For a big metro area, Atlanta sure does have a lot of little governments running around.
See, there's Atlanta. As in, city of Atlanta, with Mayor Kasim Reed and the city council. And then there's Fulton County, in which Atlanta proper takes up a lot of space.
But the city of Sandy Springs also resides inside Fulton's borders, as do a couple of other municipalities. And Buckhead has such a strong identity and economy that there is a proposal that it should become its own county as well.
Then there's DeKalb County, in which Chamblee, Decatur, Avondale Estates, Stone Mountain, Lithonia, Dunwoody and now Brookhaven reside.
Now there's talk about more DeKalb communities incorporating themselves, such as in the North Druid Hills and Briarcliff communities. Several neighborhoods around the Chamblee area narrowly defeated a referendum to join the city themselves.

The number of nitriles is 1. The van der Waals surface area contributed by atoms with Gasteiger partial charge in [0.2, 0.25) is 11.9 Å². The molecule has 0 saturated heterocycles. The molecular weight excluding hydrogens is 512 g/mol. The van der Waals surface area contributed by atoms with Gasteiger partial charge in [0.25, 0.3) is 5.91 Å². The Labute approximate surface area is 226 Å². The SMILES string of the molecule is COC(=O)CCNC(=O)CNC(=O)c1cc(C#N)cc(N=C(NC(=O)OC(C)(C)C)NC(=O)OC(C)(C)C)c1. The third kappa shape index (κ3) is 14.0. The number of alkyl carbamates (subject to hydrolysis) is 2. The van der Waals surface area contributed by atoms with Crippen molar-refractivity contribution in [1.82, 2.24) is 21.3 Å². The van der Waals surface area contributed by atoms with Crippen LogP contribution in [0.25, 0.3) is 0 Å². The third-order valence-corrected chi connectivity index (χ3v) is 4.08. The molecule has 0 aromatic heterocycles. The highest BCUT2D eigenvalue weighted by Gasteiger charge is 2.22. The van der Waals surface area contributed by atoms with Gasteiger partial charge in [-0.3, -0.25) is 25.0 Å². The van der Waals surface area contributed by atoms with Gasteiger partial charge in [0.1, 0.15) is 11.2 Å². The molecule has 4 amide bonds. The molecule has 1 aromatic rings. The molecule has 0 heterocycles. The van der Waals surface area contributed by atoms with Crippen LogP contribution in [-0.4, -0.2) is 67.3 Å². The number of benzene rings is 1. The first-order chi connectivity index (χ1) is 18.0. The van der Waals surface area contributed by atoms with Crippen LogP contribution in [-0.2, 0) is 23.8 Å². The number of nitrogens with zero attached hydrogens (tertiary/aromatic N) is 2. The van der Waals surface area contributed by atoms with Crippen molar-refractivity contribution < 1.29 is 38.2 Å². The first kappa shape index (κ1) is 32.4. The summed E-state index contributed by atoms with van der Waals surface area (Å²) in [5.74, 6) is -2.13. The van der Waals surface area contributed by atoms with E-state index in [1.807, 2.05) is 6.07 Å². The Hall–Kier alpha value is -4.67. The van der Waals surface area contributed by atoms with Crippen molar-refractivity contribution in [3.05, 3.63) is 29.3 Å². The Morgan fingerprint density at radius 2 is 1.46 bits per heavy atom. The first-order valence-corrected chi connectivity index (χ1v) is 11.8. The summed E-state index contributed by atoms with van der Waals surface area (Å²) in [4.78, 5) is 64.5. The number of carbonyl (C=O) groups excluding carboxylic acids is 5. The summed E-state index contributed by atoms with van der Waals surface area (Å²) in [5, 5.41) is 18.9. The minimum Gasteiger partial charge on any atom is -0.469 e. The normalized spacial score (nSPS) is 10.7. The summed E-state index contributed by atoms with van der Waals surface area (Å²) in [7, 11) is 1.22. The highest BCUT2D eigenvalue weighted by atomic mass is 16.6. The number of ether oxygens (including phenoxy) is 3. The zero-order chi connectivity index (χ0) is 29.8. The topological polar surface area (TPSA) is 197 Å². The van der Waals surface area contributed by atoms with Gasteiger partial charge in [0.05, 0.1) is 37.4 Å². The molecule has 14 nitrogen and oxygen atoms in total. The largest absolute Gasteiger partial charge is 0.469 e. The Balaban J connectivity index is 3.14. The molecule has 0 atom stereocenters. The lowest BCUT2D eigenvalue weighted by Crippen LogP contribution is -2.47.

And if all of that wasn't enough, there's even a meeting coming up about creating a city of DeKalb itself, made up of all the county's dwindling unincorporated areas.
The sheer volume of these separate counties and cities can made it hard to get things done. In fact, that was one of the arguments in favor of the recent transportation sales tax referendum. In meetings all around Atlanta, proponents said TSPLOST would create projects that benefit multiple local governments.
But despite high-profile endorsements by Gov. Nathan Deal and others, voters didn't buy that argument, and solidly defeated the TSPLOST at the polls.
So Patch wants to know: does metro Atlanta have too many cities and counties? Or is going "local," the way to go when it comes to government?